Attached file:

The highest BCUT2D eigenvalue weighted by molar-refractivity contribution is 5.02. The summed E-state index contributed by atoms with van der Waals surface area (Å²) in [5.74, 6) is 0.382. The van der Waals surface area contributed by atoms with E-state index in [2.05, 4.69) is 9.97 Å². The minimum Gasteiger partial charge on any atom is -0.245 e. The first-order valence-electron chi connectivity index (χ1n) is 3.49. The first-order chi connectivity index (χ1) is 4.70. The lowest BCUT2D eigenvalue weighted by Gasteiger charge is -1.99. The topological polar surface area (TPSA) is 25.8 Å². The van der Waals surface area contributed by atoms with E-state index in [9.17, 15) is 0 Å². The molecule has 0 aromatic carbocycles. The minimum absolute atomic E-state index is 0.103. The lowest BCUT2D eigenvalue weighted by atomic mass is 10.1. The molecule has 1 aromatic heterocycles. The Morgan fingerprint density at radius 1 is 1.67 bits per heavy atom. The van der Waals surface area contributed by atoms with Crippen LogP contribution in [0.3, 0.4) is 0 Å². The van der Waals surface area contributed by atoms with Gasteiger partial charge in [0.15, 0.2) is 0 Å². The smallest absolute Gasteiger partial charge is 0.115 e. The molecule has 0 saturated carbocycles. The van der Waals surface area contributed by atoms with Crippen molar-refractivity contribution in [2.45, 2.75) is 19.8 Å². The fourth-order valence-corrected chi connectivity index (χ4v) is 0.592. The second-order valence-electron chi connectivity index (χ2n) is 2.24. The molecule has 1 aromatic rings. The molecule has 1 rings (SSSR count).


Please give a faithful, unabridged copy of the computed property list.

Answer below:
The highest BCUT2D eigenvalue weighted by molar-refractivity contribution is 5.02. The summed E-state index contributed by atoms with van der Waals surface area (Å²) in [5.74, 6) is 0.382. The van der Waals surface area contributed by atoms with E-state index in [2.05, 4.69) is 9.97 Å². The minimum Gasteiger partial charge on any atom is -0.245 e. The first-order valence-electron chi connectivity index (χ1n) is 3.49. The first-order chi connectivity index (χ1) is 4.70. The lowest BCUT2D eigenvalue weighted by Gasteiger charge is -1.99. The topological polar surface area (TPSA) is 25.8 Å². The van der Waals surface area contributed by atoms with E-state index in [9.17, 15) is 0 Å². The molecule has 0 aromatic carbocycles. The minimum absolute atomic E-state index is 0.103. The lowest BCUT2D eigenvalue weighted by atomic mass is 10.1. The molecule has 1 aromatic heterocycles. The Morgan fingerprint density at radius 1 is 1.67 bits per heavy atom. The van der Waals surface area contributed by atoms with Crippen LogP contribution in [0.3, 0.4) is 0 Å². The van der Waals surface area contributed by atoms with Gasteiger partial charge in [0.15, 0.2) is 0 Å². The smallest absolute Gasteiger partial charge is 0.115 e. The molecule has 0 saturated carbocycles. The van der Waals surface area contributed by atoms with Crippen molar-refractivity contribution in [2.45, 2.75) is 19.8 Å². The fourth-order valence-corrected chi connectivity index (χ4v) is 0.592. The second-order valence-electron chi connectivity index (χ2n) is 2.24. The molecule has 1 aromatic rings. The molecule has 1 rings (SSSR count).